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Albee, Kennedy, and Fornés share a single stage
Signature Theatre is a great place to have a conversation. Open to the public, the spacious central lobby of the Pershing Square Signature Center offers plenty of places to chat and ample opportunities to run into friends and former colleagues—and that's by design. Founding Artistic Director Jim Houghton often spoke about the lobby as a place for "orchestrated collisions," and in Signature's lexicon, that phrase describes how people, plays, and ideas interact by virtue of their sheer proximity.
As director Lila Neugebauer says, "The art reverberates across the architecture of the building."
With that in mind, Signature and Neugebauer are orchestrating a collision of their own. In Signature Plays, running through June 12, three audacious short works are being mounted in a single production. The Signature produced all three pieces – Edward Albee's The Sandbox, Maria Irene Fornés' Drowning, and Adrienne Kennedy's Funnyhouse of a Negro -- during its first decade, and now in its 25th anniversary season, it's reminding us how much they still have to say.
"Each writer's theatrical imagination is singular," says Neugebauer, who helms the entire production. So instead of tying the plays together through a shared style or design, she's letting each piece reflect the playwright's idiosyncratic voice. That gives the title Signature Plays a double meaning: the event represents not only the theatre company, but also something essential about the authors.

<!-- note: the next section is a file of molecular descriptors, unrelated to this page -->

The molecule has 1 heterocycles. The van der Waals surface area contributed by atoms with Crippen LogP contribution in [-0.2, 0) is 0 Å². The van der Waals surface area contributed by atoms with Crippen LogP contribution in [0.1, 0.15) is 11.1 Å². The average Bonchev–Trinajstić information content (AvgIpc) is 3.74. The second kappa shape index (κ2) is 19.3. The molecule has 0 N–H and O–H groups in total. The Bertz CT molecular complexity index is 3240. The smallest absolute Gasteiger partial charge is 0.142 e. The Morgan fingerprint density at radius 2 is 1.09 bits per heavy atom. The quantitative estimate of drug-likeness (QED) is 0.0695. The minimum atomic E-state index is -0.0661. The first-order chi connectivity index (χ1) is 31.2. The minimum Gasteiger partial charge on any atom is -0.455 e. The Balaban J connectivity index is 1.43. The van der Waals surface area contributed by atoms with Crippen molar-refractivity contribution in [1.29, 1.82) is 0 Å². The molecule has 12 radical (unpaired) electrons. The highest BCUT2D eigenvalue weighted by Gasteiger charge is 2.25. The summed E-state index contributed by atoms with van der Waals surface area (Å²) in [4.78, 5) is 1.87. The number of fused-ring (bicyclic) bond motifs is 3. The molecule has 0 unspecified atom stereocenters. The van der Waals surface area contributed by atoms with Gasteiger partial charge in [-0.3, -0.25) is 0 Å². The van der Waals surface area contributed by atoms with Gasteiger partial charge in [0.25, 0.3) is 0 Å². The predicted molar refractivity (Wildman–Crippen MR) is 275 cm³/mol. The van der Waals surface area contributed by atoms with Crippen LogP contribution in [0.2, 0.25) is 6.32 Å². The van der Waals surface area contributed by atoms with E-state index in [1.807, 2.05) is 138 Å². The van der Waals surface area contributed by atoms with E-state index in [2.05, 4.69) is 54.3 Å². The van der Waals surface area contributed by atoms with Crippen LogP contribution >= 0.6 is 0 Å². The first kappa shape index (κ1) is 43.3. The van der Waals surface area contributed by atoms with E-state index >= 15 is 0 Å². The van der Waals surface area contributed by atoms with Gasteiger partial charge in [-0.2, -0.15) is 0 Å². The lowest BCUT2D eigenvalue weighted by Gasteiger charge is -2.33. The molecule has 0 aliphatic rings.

Take The Sandbox, which was written in 1959 and features the acerbic humor and ominous undertones of Albee's more well-known works. The play begins innocently enough—a young man is doing calisthenics on a bright beach when Mommy and Daddy arrive with Grandma and a cellist in tow—but ventures into unexpected territory as night falls and the young man reveals his identity.
Meanwhile, Drowning, which is based on a Chekhov short story of the same name, reflects Fornés's preoccupation with how language works. Written in 1985, the play takes place in several short scenes, each a conversation between three men, one of whom falls in love with a woman whose picture he discovers in a newspaper. That may sound straightforward, but the playwright's trademark theatricality is immediately obvious in the costumes: The actors become gelatinous figures, wearing rotund bodysuits and lumpy, grotesque masks that cover their heads.
Then there's the surrealist nightmare of Funnyhouse of a Negro, which encapsulates the power of Kennedy's technique. The central figure, Sarah, is a writer who has a white mother and a black father, whom she claims to have murdered with an ebony mask. Characters such as Jesus, Queen Victoria, and Patrice Lumumba haunt Sarah's room like specters, giving life to her divided and tortured identity.
In letting all three works stand on their own, Neugebauer has nevertheless found common themes. "All of these plays deeply engage the body," she says. "Its decay, its beauty, the inescapable torment of being bound to a sack of flesh." She adds that the trio also deals with "innocence and experience, and the cost of experience."
Neugebauer says she especially admires "the astonishing bravery with which these writers address the complete scope of the human experience in all of its extraordinary resilience, horrible devastation, and torment. It's so raw and brave. It's an invitation and a reminder to writers to put your guts out there."
Photos by Monique Carboni. Top phto (L to R): Frank Wood, Alison Fraser, and Ryan-James Hatanaka in The Sandbox